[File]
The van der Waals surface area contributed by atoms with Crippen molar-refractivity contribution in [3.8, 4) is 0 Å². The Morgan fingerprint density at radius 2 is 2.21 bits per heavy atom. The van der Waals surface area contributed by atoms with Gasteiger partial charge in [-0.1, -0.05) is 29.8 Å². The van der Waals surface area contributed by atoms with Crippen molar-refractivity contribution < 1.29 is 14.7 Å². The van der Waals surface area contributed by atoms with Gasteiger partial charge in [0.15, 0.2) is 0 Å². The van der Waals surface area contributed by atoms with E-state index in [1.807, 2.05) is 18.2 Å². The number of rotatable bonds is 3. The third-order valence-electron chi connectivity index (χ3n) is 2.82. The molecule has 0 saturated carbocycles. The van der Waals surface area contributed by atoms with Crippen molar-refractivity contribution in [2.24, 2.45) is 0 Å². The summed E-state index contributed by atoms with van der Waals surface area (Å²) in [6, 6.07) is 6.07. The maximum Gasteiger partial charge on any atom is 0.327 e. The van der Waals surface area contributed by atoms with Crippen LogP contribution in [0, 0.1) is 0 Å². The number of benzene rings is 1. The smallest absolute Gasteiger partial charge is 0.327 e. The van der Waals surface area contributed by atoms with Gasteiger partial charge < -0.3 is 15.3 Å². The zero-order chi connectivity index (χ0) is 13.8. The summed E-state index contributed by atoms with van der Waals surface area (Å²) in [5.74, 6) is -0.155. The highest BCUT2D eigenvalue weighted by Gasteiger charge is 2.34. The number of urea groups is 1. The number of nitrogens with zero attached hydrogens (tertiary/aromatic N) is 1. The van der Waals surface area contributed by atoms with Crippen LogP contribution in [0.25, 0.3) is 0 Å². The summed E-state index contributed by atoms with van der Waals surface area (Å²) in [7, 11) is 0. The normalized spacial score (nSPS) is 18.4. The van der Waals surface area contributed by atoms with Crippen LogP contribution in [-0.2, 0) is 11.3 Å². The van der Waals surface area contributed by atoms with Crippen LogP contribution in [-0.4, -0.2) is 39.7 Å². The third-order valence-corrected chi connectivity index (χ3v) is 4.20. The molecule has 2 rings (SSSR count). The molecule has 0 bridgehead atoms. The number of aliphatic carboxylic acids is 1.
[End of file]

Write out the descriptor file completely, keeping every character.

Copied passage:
The van der Waals surface area contributed by atoms with Crippen molar-refractivity contribution in [3.8, 4) is 0 Å². The Morgan fingerprint density at radius 2 is 2.21 bits per heavy atom. The van der Waals surface area contributed by atoms with Gasteiger partial charge in [-0.1, -0.05) is 29.8 Å². The van der Waals surface area contributed by atoms with Crippen molar-refractivity contribution < 1.29 is 14.7 Å². The van der Waals surface area contributed by atoms with Gasteiger partial charge in [0.15, 0.2) is 0 Å². The van der Waals surface area contributed by atoms with E-state index in [1.807, 2.05) is 18.2 Å². The number of rotatable bonds is 3. The third-order valence-electron chi connectivity index (χ3n) is 2.82. The molecule has 0 saturated carbocycles. The van der Waals surface area contributed by atoms with Crippen molar-refractivity contribution in [2.24, 2.45) is 0 Å². The summed E-state index contributed by atoms with van der Waals surface area (Å²) in [6, 6.07) is 6.07. The maximum Gasteiger partial charge on any atom is 0.327 e. The van der Waals surface area contributed by atoms with Crippen LogP contribution in [0, 0.1) is 0 Å². The number of benzene rings is 1. The smallest absolute Gasteiger partial charge is 0.327 e. The van der Waals surface area contributed by atoms with Gasteiger partial charge < -0.3 is 15.3 Å². The zero-order chi connectivity index (χ0) is 13.8. The summed E-state index contributed by atoms with van der Waals surface area (Å²) in [5.74, 6) is -0.155. The highest BCUT2D eigenvalue weighted by Gasteiger charge is 2.34. The number of urea groups is 1. The number of nitrogens with zero attached hydrogens (tertiary/aromatic N) is 1. The van der Waals surface area contributed by atoms with Crippen LogP contribution in [0.25, 0.3) is 0 Å². The summed E-state index contributed by atoms with van der Waals surface area (Å²) in [7, 11) is 0. The normalized spacial score (nSPS) is 18.4. The van der Waals surface area contributed by atoms with Crippen LogP contribution in [-0.2, 0) is 11.3 Å². The van der Waals surface area contributed by atoms with Crippen LogP contribution in [-0.4, -0.2) is 39.7 Å². The third-order valence-corrected chi connectivity index (χ3v) is 4.20. The molecule has 2 rings (SSSR count). The molecule has 0 bridgehead atoms. The number of aliphatic carboxylic acids is 1.